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Wenches, Wives and Servant Girls

Society of 18th-Century Gentlemen

SOCIETY OF 18th-CENTURY GENTLEMAN’S MAGAZINE BLOG
This page offers subscribers to The Society of 18th-Century Gentlemen’s Magazine additional information and links of interest relating to recent magazine articles, plus other odd bits that might be of general interest. It will be updated each quarter to coincide with the mailing of the current issue.

January-March 2011 - ENTERING OUR TENTH YEAR!!
(Check back in a few days - still working on this update)

October-December 2010
Well, once again I have fallen a bit behind in keeping this page up-to-date.

This link features an interesting interview with Frederick Noesner, author of "The Fortunate Ones."

www.whyy.org/comingofage

Here is the full-color rendition of Lord Vernon described in this issue:

and of the c. 1780 "Old Plantation" illustration depicting an early gourd banjo:

Banjo

July-September 2010
Even though the fanciful umbrella arrangement is obviously intended as a farce, this cartoon by James Gillray acurately depicts a typical sedan chair of the later 18th-century.

Sedan Chair c 1790

See the colored Paul Sandby illustration of the stocking vendor, as described in this issue, here.

A hi-rez JPG of King George III (suitable for framing!) from the January, 1764 issue of Court and City Magazine can be downloaded here. This image was made in the fourth year of his reign.

 

April-June 2010
Here is the color version of the Irouois Leader Sa Ga Yeath Qua Pieth Tow, or “King of the Maquas” that accompanied the article on tattoos. I have attempted to brighten it up a bit so that you can see the details. 18th Century Native American Tattoos

January-March 2010
This isssue was a bit late getting to press and into the mail for a variety of reasons, but I trust that it was worth the wait!

Here is a Flash animation of the fencing salute detailed on pages 4-5. It is a bit more jerky than I had hoped, but because each image is a separate hand-drawn engraving the "tweening" process didn't work as well as anticipated. Still, along with the description in the Magazine you should get the idea.

October-December 2009
Gustavus Hamilton (1710-1746)This is Mr. Gustavus Hamilton (1710-1746) dressed in "domino" costume of the masquerade (the original painting is from the Metropolitan Museum of Art). This was the outfit most often worn by those who didn't have time or money (or perhaps weren't clever enough) to come up with a character costume for the masquerade.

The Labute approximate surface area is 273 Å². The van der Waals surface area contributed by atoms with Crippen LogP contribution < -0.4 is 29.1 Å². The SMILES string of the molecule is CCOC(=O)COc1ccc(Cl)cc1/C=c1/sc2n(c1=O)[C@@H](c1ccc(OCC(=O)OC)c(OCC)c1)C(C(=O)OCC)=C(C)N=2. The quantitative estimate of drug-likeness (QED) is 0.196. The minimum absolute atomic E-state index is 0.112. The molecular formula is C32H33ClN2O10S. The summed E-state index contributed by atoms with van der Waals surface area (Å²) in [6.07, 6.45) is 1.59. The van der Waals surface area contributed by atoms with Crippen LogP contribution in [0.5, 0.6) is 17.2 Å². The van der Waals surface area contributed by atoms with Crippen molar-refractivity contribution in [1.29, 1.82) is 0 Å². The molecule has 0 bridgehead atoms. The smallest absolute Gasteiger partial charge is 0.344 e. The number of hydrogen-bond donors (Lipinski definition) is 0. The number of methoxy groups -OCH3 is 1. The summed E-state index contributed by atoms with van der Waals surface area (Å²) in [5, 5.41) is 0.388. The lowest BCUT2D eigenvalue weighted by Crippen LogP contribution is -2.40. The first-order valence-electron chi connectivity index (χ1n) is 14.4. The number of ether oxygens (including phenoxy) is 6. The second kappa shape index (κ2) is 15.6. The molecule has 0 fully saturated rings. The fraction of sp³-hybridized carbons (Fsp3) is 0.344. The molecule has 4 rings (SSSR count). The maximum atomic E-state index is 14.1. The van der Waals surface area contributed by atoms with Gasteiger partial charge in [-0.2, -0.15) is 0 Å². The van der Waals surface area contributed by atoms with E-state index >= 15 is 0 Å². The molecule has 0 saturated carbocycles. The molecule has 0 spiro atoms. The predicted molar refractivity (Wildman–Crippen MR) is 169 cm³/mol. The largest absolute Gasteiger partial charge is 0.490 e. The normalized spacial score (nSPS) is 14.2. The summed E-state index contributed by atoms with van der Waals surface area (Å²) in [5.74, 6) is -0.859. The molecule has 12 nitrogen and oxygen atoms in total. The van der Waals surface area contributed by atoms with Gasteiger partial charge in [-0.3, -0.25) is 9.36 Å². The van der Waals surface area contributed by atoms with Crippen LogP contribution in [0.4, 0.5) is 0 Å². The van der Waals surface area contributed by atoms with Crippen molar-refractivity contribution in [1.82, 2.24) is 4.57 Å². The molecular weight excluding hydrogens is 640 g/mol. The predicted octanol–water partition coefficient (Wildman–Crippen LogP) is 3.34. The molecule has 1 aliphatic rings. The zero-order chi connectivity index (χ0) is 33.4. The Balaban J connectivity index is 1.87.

Note the fur-trimmed satin banyan-like garment and the light pink, silver-trimmed wasitcoat peeking out underneath. The black lace veil is worn over the head and falls down around the sides and back of the head to further conceal the identity of the wearer.

The mask is probably papier maché, but might also be of pressed leather. These "half masks" are still quite common today (made of paper or plastic), or you might try making your own following the instructions here or here.

The half-mask was also worn with a character costume and might be painted or "made up" to resemble a famous celebrity or politician or some figure from popular culture -- much as is often seen during Halloween today. Characters from the comedia del arte were also very common (see page 15 of the October-December issue).

July-September 2009
Since I wrote the article on 18th-century angling, “Angling Made Easy” for the April-June issue I found a wonderful source for "grass" angling lines. The attached image shows a hank of hemp cord I picked up at Joann Fabrics for just a dollar or two. It is 15 yards -- enough for at least two and possibly three lines -- one to use one as a backup and one to share with a friend. I am going to rub this down with a beeswax candle stub for rot-resistance and I'm sure it will make a nice period-appropriate line -- far neater and stronger than the sisal twine that I had recommended.

Hemp cord

Click here to see a color version of the men playing bowls. This painting dates from around 1660 and is the National Gallery, London. Is it my imagination or do the bowls being played appear to be of different colors? An interesting detail.

A few interesting links pertaining to 18th-century mandolins and other stringed instruments can be seen here and here. The girl pictured in the article can be seen here (in all her glory -- why this young strumpet can't keep their clothing properly arranged while tuning their instrument is entirely beyond my comprehension).

A color picture of the document box featured on page 23 can be seen here.

April-June 2009
This link will take you to more information and a full-color portrait of General James Grant.

Some links on 18th-century golf: Rules, Golf Museum, and more history.

Click the link for a larger, full-color view of Mr. Andrews in his hunting dress (as described on page 11). More on gentleman's dress can be seen withing these pages.

The Indigo Plant

 

January-March 2009
This is an MP3 file of the tune "Lass O Gowrie", featured in the January-March 2009 issue.

Click for more information on St. John's Church

The writings of Ignatius Sancho

More information on indentured servants

 

 

 

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